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Volume 21: EAST ASIA 1800-1949


Qing Decline 1799-1875

Jiajing Era 1799-1820
Li Ruzhen's Flowers in the Mirror
Daoguang Era 1821-50
Opium Wars
Taiping Revolution and Other Rebellions
Qing Reconstruction 1861-75

Qing Dynasty Fall 1875-1912

China under Cixi 1875-98
Kang's Reforms of 1898
Boxer Uprising of 1900
Late Qing Reforms 1901-10
Sun Yatsen and Revolutionaries
Chinese Revolution 1911-12

Republican China in Turmoil 1912-1926

Yuan Shikai's Presidency 1912-16
China under Warlords 1916-19
May Fourth Movement of 1919
China's Struggle for Power 1920-24
Sun Yatsen and Guomindang 1920-24
May 30th Movement of 1925-26
Lu Xun's Stories

Nationalist-Communist Civil War 1927-1937

Jiang Jieshi's Nationalist Revolution 1927-28
Chinese Communism 1927-31
Nationalist China 1929-34
Chinese Communism 1932-37
Nationalist China 1934-37
Lu Xun's Essays
Mao Dun, Lao She, and Ba Jin
Ding Ling and Shen Congwen
Pearl Buck

China at War 1937-1949

Japanese Invasion of China 1937-38
Fighting the Japanese Occupation 1939-41
China's War with Allies 1942-45
Jiang, CCP, US, and USSR 1945-46
Nationalist-Communist Civil War 1946-49
Mao Zedong's Political Philosophy

Korea 1800-1949

Korea in Isolation 1800-64
Korea in Transition 1864-93
Korea Reforms 1894-1904
Japan's Annexation of Korea 1904-18
March First Movement 1919-20
Colonial Korea under Japan 1921-45
Korea Liberated and Divided 1945-49

Japan's Modernization 1800-1894

Japan Isolated 1800-37
Japan's Transition 1837-67
Meiji Restoration 1868-73
Meiji Conflicts 1873-77
People's Rights Movement 1877-84
Japan's Constitutional Development 1884-94
Fukuzawa Yukichi's Ethics

Imperial Japan 1894-1937

Japan's Growing Military 1894-1903
Japan's Victory over Russia 1904-05
Japan Between Wars 1906-14
Japan in the World War 1914-19
Japanese Progress 1920-30
Japan Takes Manchuria 1931-33
Japan's Militarism 1933-37

Japan's War and Defeat 1937-1949

Japan Invades China 1937-38
Japan's Occupation of China 1939-40
Japanese and American Diplomacy in 1941
Japan's Aggressive War 1941-42
Japan's Losing War 1943-45
Japan's Defeat and Surrender
American Occupation of Japan in 1945
American Occupation of Japan 1946-49
Trials of Japanese War Crimes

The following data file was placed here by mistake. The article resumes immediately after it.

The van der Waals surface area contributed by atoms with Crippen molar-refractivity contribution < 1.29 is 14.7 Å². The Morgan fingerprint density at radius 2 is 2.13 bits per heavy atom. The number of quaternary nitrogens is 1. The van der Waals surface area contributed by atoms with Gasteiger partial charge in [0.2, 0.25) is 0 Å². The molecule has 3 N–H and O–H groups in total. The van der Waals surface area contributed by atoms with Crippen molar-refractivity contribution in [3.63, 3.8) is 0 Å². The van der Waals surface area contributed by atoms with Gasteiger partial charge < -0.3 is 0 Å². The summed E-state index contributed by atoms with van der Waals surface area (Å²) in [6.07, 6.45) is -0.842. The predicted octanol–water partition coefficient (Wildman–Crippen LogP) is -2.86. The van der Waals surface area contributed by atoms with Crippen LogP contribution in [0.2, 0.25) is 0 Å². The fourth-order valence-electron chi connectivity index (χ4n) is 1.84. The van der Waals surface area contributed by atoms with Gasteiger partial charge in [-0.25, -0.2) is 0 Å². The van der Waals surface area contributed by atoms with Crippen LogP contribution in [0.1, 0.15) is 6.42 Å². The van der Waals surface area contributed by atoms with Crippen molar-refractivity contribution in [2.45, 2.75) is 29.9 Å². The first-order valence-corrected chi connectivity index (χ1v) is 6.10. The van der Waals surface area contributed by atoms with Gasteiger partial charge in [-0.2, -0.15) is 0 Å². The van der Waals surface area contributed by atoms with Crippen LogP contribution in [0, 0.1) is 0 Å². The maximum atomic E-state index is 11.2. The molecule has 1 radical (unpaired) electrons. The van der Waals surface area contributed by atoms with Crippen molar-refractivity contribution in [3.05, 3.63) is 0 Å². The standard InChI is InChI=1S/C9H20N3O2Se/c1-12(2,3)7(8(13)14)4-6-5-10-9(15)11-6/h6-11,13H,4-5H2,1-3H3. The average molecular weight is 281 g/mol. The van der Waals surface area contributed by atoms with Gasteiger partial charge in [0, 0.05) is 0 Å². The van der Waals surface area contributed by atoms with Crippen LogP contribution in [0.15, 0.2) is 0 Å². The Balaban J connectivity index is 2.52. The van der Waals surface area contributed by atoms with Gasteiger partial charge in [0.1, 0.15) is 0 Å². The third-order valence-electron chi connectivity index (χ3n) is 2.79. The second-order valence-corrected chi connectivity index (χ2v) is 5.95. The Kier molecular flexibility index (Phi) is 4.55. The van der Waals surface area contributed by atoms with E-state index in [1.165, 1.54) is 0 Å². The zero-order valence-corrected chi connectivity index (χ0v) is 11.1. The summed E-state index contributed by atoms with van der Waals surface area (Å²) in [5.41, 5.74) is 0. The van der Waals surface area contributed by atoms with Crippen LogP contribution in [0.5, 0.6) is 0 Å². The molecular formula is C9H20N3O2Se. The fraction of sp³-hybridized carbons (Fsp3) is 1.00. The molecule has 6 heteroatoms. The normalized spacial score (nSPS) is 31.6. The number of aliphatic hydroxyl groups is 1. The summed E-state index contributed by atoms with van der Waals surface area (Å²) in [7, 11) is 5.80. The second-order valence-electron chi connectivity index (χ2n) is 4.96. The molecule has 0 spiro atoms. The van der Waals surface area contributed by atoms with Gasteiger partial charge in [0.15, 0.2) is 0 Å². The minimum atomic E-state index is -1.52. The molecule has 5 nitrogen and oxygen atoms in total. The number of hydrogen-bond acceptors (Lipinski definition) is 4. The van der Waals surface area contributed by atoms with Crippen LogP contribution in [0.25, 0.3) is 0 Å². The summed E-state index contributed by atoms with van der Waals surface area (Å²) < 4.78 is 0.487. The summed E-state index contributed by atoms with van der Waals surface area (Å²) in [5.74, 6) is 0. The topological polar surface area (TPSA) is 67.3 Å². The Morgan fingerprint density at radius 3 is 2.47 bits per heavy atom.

Censorship and Kurosawa's Early Films

Philippines to 1949

Philippines under Spain to 1800
Philippines under Spain 1800-80
Rizal and Filipino Reformers 1880-96
Filipino Revolution 1896-98
US Intervention and Filipino Independence 1898
Filipino-American War 1899-1902
Philippines under US Republicans 1902-10
Philippines under Americans 1910-33
Philippines and Quezon 1933-41
Philippines, Japan, and MacArthur 1941-45
Philippines American Independence 1945-49

Pacific Islands to 1949

Micronesia to 1949
Melanesia to 1949
Fiji and Tonga to 1949
Samoa to 1899
Samoa Divided 1899-1949
Tahiti to 1949
Hawaiian Islands to 1836
Hawaiian Islands 1836-76
Hawaii and the United States 1876-1900
Hawaii under the United States 1900-49

Summary and Evaluation

Qing Decline 1800-1912
China's Long Revolution 1912-49
Korea 1800-1949
Japan's Modernization 1800-1930
Japan's Imperial Wars 1931-1949
Pacific Islands
Evaluating East Asia 1800-1949


Chronology of Asia & Africa 1800-1950



      The ancient civilizations of the far east in China, Korea, and Japan were isolated from European influence until the 19th century, and they tried to keep the Europeans out of their countries. Gradually the Chinese began trading, and many became addicted to the opium that the British brought from India to trade for tea. This led to the opium war and efforts by the British, French, and Russians to increase their trade with China. In 1853 Commodore Perry and the Americans forced the Japanese to agree to trade. China faced major rebellions against the Manchu (Qing) dynasty, and the Christian-influenced Taiping revolution attempted to create a new society but failed in a civil war that lost twenty million lives. The Koreans often persecuted Christians and remained the “hermit kingdom” until the Japanese persuaded them to trade in 1876.
      Led by the Japanese, the Orientals worked to strengthen themselves by learning from the technological, economic, and political advances of the West. In 1868 the Japanese overthrew the Shogun and restored the Meiji emperor to begin a transformation of the feudal system toward democracy. Yet with their Emperor and their samurai tradition they developed imperial ambitions and military capabilities as they modernized their society. When the Tonghak religious rebellion threatened the Korean monarchy, the Chinese and the Japanese intervened militarily. The Japanese sent more forces and defeated the Chinese in this war over Korea in 1895. China’s experiment with Kang Youwei’s reforms in 1898 was halted by Empress Cixi, and in 1900 the Boxer Rebellion tried to fight the Europeans with martial arts and swords. Like many Asian nations, the Chinese had to accept “unequal treaties” with the Europeans. Japan developed their army and navy enough to defeat the Russians in 1905 in a war that astounded the world and encouraged Asians. Japan took greater control over Korea and annexed it as a colony with increasing domination and exploitation until their defeat in 1945.